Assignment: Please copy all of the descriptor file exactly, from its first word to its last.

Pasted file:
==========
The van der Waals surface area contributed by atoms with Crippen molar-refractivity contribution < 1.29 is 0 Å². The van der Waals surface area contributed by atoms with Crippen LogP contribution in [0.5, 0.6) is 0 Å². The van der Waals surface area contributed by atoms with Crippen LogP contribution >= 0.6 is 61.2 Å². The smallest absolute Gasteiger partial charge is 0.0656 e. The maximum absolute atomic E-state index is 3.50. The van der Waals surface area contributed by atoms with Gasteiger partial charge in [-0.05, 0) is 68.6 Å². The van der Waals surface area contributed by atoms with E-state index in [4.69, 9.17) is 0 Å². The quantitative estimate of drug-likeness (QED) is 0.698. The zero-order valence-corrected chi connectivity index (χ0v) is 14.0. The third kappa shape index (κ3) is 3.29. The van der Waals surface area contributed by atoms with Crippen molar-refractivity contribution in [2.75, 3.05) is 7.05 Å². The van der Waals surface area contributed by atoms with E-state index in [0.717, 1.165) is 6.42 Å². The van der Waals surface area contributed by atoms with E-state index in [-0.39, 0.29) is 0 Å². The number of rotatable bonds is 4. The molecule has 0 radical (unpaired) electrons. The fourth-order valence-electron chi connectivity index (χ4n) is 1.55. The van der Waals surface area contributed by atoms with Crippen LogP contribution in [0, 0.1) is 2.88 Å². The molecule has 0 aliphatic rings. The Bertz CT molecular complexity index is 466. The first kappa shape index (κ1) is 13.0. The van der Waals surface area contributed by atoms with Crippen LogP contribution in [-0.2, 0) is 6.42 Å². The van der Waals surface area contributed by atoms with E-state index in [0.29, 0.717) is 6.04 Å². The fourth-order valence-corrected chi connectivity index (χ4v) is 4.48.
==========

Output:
The van der Waals surface area contributed by atoms with Crippen molar-refractivity contribution < 1.29 is 0 Å². The van der Waals surface area contributed by atoms with Crippen LogP contribution in [0.5, 0.6) is 0 Å². The van der Waals surface area contributed by atoms with Crippen LogP contribution >= 0.6 is 61.2 Å². The smallest absolute Gasteiger partial charge is 0.0656 e. The maximum absolute atomic E-state index is 3.50. The van der Waals surface area contributed by atoms with Gasteiger partial charge in [-0.05, 0) is 68.6 Å². The van der Waals surface area contributed by atoms with E-state index in [4.69, 9.17) is 0 Å². The quantitative estimate of drug-likeness (QED) is 0.698. The zero-order valence-corrected chi connectivity index (χ0v) is 14.0. The third kappa shape index (κ3) is 3.29. The van der Waals surface area contributed by atoms with Crippen molar-refractivity contribution in [2.75, 3.05) is 7.05 Å². The van der Waals surface area contributed by atoms with E-state index in [0.717, 1.165) is 6.42 Å². The van der Waals surface area contributed by atoms with E-state index in [-0.39, 0.29) is 0 Å². The number of rotatable bonds is 4. The molecule has 0 radical (unpaired) electrons. The fourth-order valence-electron chi connectivity index (χ4n) is 1.55. The van der Waals surface area contributed by atoms with Crippen LogP contribution in [0, 0.1) is 2.88 Å². The molecule has 0 aliphatic rings. The Bertz CT molecular complexity index is 466. The first kappa shape index (κ1) is 13.0. The van der Waals surface area contributed by atoms with Crippen LogP contribution in [-0.2, 0) is 6.42 Å². The van der Waals surface area contributed by atoms with E-state index in [0.29, 0.717) is 6.04 Å². The fourth-order valence-corrected chi connectivity index (χ4v) is 4.48.